Turmoil at Arts High School

The LAUSD's $232 million arts high school lacks a permanent principal two weeks before school starts. Luis Lopez (left, with local district superintendent Dale Vigil) took the job before classes started last year, but now works in Superintendent John Deasy's office.

DOWNTOWN LOS ANGELES - The $232 million performing arts high school on Grand Avenue has had two principals in its first two years. Now, two weeks before classes begin, the school finds itself without a permanent leader.

The high-profile New York arts school administrator who had been tapped for the job has decided not to take the position. It is the second time she has walked away from the LAUSD's offer to lead the attention-grabbing school designed by Wolf Prix.

The latest rejection of the job by Kim Bruno, the principal of the lauded LaGuardia High School of Music, Art and Performing Arts in New York City, comes after a recent courting process that included in-person interviews in Los Angeles. She was not the only candidate, but she was the district's top choice.

LAUSD's human resources department reposted the principal position on Aug. 15, said Danny Palma, assistant to Dale Vigil, the local district superintendent for the region that includes the recently renamed Ramon C. Cortines School for Visual and Performing Arts. The district will accept applications through Friday, Aug. 26.

In late July, a principal selection committee consisting of parents, teachers and other stakeholders in the school at 450 N. Grand Ave. named Bruno their top choice to replace Luis Lopez, who in June was suddenly moved out of the job. They also selected second- and third-choice candidates.

LAUSD Supt. John Deasy and Vigil approved the recommendation, but Bruno ultimately rejected the district's offer, Vigil said. The district has appointed interim principal Chiekko Rupp, a retired educator, to open the school in September and remain there until a permanent leader is chosen, Vigil said.

It is unclear why Bruno, who could not be reached for comment, backed out. When asked what could have caused the rejection, Vigil said, "You'd have to talk to her. I was very supportive of the committee and that's who they wanted."

This marks the second time Bruno appeared to want the job before changing course. She verbally committed to taking the position in 2009, when the district wanted her to be the school's first principal. After visiting Los Angeles, she canceled, citing "professional reasons" in an email to Los Angeles Downtown News.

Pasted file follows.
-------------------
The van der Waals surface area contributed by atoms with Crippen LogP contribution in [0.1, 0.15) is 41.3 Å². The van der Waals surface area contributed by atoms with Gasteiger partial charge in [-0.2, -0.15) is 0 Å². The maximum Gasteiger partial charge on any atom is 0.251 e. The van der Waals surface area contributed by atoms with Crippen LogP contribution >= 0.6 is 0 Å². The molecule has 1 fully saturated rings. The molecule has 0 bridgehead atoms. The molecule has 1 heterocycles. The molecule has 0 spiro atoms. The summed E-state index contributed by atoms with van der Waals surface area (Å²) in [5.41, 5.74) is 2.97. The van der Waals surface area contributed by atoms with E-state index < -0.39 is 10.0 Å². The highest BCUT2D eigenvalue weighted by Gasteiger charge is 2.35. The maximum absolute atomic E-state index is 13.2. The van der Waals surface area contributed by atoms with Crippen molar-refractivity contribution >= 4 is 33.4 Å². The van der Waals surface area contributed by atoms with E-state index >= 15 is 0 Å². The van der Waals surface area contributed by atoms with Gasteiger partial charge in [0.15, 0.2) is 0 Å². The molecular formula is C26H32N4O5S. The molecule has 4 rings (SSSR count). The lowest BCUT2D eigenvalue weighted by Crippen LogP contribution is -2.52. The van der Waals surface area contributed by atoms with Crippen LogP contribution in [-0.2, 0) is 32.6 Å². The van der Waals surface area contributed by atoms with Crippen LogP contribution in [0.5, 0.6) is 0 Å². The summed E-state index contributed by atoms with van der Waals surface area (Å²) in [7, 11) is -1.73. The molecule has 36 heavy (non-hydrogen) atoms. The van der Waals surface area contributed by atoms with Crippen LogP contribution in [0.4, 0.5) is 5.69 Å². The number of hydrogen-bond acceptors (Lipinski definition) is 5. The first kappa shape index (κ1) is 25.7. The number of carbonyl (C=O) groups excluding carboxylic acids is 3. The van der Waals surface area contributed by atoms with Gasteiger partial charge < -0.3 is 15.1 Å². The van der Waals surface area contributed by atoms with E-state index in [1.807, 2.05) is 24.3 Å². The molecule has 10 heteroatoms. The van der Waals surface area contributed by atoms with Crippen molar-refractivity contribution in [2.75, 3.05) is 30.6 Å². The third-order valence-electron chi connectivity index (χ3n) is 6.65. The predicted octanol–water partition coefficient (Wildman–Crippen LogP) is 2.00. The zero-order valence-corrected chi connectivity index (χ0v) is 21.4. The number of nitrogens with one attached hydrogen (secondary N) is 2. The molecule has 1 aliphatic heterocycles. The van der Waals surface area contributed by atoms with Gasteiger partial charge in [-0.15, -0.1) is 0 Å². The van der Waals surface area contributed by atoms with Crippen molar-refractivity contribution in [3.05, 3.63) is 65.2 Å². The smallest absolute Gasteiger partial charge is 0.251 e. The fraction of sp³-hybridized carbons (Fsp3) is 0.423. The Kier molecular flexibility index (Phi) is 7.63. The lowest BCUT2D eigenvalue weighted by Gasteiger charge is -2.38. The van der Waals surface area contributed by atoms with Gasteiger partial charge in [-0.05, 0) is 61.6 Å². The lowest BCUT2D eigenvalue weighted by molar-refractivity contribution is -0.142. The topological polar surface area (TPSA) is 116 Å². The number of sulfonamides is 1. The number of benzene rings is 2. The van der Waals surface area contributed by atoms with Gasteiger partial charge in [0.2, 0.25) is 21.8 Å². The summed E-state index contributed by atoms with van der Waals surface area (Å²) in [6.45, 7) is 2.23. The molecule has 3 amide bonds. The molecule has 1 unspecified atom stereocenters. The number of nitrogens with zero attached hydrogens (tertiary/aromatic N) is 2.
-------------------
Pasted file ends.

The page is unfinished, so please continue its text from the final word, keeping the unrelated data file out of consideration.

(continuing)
Unstable Ground

Whoever ultimately takes the job will be the third principal in three years at a school that has been roiled by political and administration-related conflicts. Original principal Suzanne Blake was fired after one year, though no reason was ever publicly given.

Parents who claimed Blake had done an able job and was adored by students staged a protest outside the district's Beaudry Street headquarters in July 2010.

Blake's replacement, Lopez, was removed in June. Again, there was little public explanation for the move. He has since taken a position in Deasy's office that the district characterized as a promotion.

Correction: A previous version of this story said that Lopez was fired.

Vigil said the school nevertheless has stability because four assistant principals, who oversee the campus' four arts-related academies in music, theater, visual arts and dance, are all returning. Still, the district will look to quickly find a permanent principal.

"We'd like to have someone in place before September is out," Vigil said.

Greg Schiller, a science teacher at the school, and a member of the selection committee, said he knew the group's recommendation was "held up in human resources." That was the last he had heard about the process, Schiller said.

Rupp, the interim principal, is overseeing the school as it sets to embark on its third year. Rupp, who in a short time has earned admiration from the school community, including teachers and parents who spoke with Downtown News, said she hopes the district selects a permanent leader soon.

"For the school's sake, it's better to have a permanent person so that that person can really help the school community," Rupp said. "There's no way I'd like to stay here for an entire year because people would look at me as an interim. And that's not fair to students."

Contact Ryan Vaillancourt at ryan@downtownnews.com.

 

 

 

 

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